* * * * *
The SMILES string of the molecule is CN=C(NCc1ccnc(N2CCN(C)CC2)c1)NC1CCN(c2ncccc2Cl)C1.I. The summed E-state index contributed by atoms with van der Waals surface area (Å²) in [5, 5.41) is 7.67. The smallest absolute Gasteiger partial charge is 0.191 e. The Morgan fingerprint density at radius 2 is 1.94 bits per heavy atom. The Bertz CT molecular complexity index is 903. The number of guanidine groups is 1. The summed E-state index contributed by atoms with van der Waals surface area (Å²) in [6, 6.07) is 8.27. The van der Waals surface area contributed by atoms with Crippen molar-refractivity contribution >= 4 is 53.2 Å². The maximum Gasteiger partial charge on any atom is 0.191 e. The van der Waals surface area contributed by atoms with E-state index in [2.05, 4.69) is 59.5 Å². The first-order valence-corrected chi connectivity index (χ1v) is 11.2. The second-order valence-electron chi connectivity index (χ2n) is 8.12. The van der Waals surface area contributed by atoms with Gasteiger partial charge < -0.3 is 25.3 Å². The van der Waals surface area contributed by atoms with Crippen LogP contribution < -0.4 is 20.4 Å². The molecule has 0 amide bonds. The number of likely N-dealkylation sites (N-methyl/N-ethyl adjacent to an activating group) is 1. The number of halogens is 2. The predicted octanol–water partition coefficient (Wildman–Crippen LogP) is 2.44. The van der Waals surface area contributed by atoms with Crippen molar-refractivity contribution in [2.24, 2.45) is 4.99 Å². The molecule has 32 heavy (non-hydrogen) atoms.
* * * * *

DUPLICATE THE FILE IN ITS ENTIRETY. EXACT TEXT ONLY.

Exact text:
The SMILES string of the molecule is CN=C(NCc1ccnc(N2CCN(C)CC2)c1)NC1CCN(c2ncccc2Cl)C1.I. The summed E-state index contributed by atoms with van der Waals surface area (Å²) in [5, 5.41) is 7.67. The smallest absolute Gasteiger partial charge is 0.191 e. The Morgan fingerprint density at radius 2 is 1.94 bits per heavy atom. The Bertz CT molecular complexity index is 903. The number of guanidine groups is 1. The summed E-state index contributed by atoms with van der Waals surface area (Å²) in [6, 6.07) is 8.27. The van der Waals surface area contributed by atoms with Crippen molar-refractivity contribution >= 4 is 53.2 Å². The maximum Gasteiger partial charge on any atom is 0.191 e. The van der Waals surface area contributed by atoms with E-state index in [2.05, 4.69) is 59.5 Å². The first-order valence-corrected chi connectivity index (χ1v) is 11.2. The second-order valence-electron chi connectivity index (χ2n) is 8.12. The van der Waals surface area contributed by atoms with Gasteiger partial charge < -0.3 is 25.3 Å². The van der Waals surface area contributed by atoms with Crippen LogP contribution < -0.4 is 20.4 Å². The molecule has 0 amide bonds. The number of likely N-dealkylation sites (N-methyl/N-ethyl adjacent to an activating group) is 1. The number of halogens is 2. The predicted octanol–water partition coefficient (Wildman–Crippen LogP) is 2.44. The van der Waals surface area contributed by atoms with Crippen molar-refractivity contribution in [2.24, 2.45) is 4.99 Å². The molecule has 32 heavy (non-hydrogen) atoms.